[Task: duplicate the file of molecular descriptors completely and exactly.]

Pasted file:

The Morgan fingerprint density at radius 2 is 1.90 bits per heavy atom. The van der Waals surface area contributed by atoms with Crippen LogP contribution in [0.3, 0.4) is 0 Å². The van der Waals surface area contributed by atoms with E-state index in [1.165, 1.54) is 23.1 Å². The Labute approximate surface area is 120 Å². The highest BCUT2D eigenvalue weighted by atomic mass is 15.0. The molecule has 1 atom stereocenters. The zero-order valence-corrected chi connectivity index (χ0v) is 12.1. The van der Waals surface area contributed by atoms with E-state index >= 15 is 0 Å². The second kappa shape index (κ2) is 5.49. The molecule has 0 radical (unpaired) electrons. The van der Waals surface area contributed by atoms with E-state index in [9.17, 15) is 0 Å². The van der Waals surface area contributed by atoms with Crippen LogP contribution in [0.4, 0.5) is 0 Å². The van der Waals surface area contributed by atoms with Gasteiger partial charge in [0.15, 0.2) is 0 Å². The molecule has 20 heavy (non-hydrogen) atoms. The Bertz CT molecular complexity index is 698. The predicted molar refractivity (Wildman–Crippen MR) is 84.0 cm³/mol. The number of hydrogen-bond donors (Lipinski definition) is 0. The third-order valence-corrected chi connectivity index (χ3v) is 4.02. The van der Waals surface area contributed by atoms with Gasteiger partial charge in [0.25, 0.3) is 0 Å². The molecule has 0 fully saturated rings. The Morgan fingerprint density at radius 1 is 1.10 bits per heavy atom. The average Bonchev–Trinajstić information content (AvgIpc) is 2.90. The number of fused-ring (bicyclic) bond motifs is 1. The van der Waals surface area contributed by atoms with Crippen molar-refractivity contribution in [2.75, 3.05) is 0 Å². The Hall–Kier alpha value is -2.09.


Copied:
The Morgan fingerprint density at radius 2 is 1.90 bits per heavy atom. The van der Waals surface area contributed by atoms with Crippen LogP contribution in [0.3, 0.4) is 0 Å². The van der Waals surface area contributed by atoms with E-state index in [1.165, 1.54) is 23.1 Å². The Labute approximate surface area is 120 Å². The highest BCUT2D eigenvalue weighted by atomic mass is 15.0. The molecule has 1 atom stereocenters. The zero-order valence-corrected chi connectivity index (χ0v) is 12.1. The van der Waals surface area contributed by atoms with E-state index >= 15 is 0 Å². The second kappa shape index (κ2) is 5.49. The molecule has 0 radical (unpaired) electrons. The van der Waals surface area contributed by atoms with E-state index in [9.17, 15) is 0 Å². The van der Waals surface area contributed by atoms with Crippen LogP contribution in [0.4, 0.5) is 0 Å². The van der Waals surface area contributed by atoms with Gasteiger partial charge in [0.15, 0.2) is 0 Å². The molecule has 20 heavy (non-hydrogen) atoms. The Bertz CT molecular complexity index is 698. The predicted molar refractivity (Wildman–Crippen MR) is 84.0 cm³/mol. The number of hydrogen-bond donors (Lipinski definition) is 0. The third-order valence-corrected chi connectivity index (χ3v) is 4.02. The van der Waals surface area contributed by atoms with Gasteiger partial charge in [0.25, 0.3) is 0 Å². The molecule has 0 fully saturated rings. The Morgan fingerprint density at radius 1 is 1.10 bits per heavy atom. The average Bonchev–Trinajstić information content (AvgIpc) is 2.90. The number of fused-ring (bicyclic) bond motifs is 1. The van der Waals surface area contributed by atoms with Crippen molar-refractivity contribution in [2.75, 3.05) is 0 Å². The Hall–Kier alpha value is -2.09.